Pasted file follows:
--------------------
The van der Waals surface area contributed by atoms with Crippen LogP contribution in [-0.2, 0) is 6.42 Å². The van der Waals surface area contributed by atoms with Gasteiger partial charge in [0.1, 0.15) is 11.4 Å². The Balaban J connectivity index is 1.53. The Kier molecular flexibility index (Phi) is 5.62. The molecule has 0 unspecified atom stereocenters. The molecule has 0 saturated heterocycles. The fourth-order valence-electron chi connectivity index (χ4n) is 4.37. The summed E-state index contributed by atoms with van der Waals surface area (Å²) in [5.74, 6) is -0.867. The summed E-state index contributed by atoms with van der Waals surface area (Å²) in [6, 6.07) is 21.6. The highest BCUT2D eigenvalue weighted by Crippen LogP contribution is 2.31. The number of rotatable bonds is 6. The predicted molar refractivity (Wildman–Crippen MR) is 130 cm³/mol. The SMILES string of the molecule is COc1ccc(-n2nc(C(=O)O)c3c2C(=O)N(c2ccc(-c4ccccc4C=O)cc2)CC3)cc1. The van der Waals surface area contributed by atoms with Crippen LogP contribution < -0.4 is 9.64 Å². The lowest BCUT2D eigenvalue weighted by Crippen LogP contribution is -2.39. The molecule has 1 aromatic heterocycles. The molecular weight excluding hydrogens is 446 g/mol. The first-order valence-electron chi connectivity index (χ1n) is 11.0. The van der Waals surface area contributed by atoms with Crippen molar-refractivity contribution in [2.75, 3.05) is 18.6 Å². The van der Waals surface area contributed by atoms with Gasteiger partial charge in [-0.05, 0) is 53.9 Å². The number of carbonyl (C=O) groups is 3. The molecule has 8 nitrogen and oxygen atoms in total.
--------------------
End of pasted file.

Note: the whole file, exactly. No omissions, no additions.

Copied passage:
The van der Waals surface area contributed by atoms with Crippen LogP contribution in [-0.2, 0) is 6.42 Å². The van der Waals surface area contributed by atoms with Gasteiger partial charge in [0.1, 0.15) is 11.4 Å². The Balaban J connectivity index is 1.53. The Kier molecular flexibility index (Phi) is 5.62. The molecule has 0 unspecified atom stereocenters. The molecule has 0 saturated heterocycles. The fourth-order valence-electron chi connectivity index (χ4n) is 4.37. The summed E-state index contributed by atoms with van der Waals surface area (Å²) in [5.74, 6) is -0.867. The summed E-state index contributed by atoms with van der Waals surface area (Å²) in [6, 6.07) is 21.6. The highest BCUT2D eigenvalue weighted by Crippen LogP contribution is 2.31. The number of rotatable bonds is 6. The predicted molar refractivity (Wildman–Crippen MR) is 130 cm³/mol. The SMILES string of the molecule is COc1ccc(-n2nc(C(=O)O)c3c2C(=O)N(c2ccc(-c4ccccc4C=O)cc2)CC3)cc1. The van der Waals surface area contributed by atoms with Crippen LogP contribution < -0.4 is 9.64 Å². The lowest BCUT2D eigenvalue weighted by Crippen LogP contribution is -2.39. The molecule has 1 aromatic heterocycles. The molecular weight excluding hydrogens is 446 g/mol. The first-order valence-electron chi connectivity index (χ1n) is 11.0. The van der Waals surface area contributed by atoms with Crippen molar-refractivity contribution in [2.75, 3.05) is 18.6 Å². The van der Waals surface area contributed by atoms with Gasteiger partial charge in [-0.05, 0) is 53.9 Å². The number of carbonyl (C=O) groups is 3. The molecule has 8 nitrogen and oxygen atoms in total.